The Castle consisted of the former McCann’s Bakery (mid 1800’s) attached to the old castle building. Over the years the castle had been altered and adapted to suit industrial usage. Being a Scheduled Monument the removal of all redundant elements was undertaken in conjunction with on-going investigations by the archaeologist.
Many of the new components and materials were of a specialised nature e.g. Oak, Natural Stone, Hydraulic Lime and Bronze. All of the oak boarding and beams had to be seasoned to suit the ambient temperature of the finished building. The stonework to the window surrounds (Wattscliffe Lilac Gritstone) had to match the original window openings. The bronze window surrounds were hand made by a company specialising in historical buildings, based in Dublin.
The Hydraulic Lime was obtained from The Traditional Lime Company (Carlow) and had to be applied using traditional techniques. A toughened glass floor was installed over the former basement as a viewing feature. The roof timbers were rot infested and had to be replaced and covered with new Bangor blue slates. The existing truss ends were perished in a number of instances which were treated for rot infestation. New truss ends were formed and spliced with metal shoes. The brickwork to external walls was perished in many places and window openings had to all be rebuilt complete with new lintels and cills.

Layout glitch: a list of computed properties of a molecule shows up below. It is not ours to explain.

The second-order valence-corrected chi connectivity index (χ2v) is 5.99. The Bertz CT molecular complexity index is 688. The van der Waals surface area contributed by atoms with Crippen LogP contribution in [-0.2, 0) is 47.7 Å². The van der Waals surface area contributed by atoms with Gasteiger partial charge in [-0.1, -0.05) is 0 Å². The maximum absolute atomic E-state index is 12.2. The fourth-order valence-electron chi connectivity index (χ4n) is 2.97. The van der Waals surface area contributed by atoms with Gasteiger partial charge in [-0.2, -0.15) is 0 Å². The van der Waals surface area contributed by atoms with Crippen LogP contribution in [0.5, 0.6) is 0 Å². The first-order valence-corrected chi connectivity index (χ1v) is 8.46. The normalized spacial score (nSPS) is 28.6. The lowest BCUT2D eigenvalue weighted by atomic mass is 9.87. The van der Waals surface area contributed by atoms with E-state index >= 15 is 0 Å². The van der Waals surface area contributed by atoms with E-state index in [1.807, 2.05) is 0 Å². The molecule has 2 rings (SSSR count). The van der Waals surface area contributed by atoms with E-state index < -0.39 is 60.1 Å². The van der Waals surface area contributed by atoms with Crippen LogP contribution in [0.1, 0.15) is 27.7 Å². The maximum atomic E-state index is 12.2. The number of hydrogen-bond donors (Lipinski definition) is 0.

A considerable amount of time was also spent, restoring the original features in the Castle e.g. fireplaces, former door openings, window openings and gun loops. Prior to commencing, an archaeological record was made of each feature and a schedule of repairs drawn up together with a detailed sketch of the work to be carried out.
The fit-out stage incorporated extensive mechanical and electrical services, as well as catering equipment. Due to the extent of exposed timber throughout the building a considerable amount of fire protection was incorporated as part of the specification.
The project was completed within programme and budget to the satisfaction of the Client, Newry and Mourne District Council, and Design Team (Consarc Conservation were the Lead Consultant). The quality of the completed project was acknowledged by an award from the Royal Society of Ulster Architects.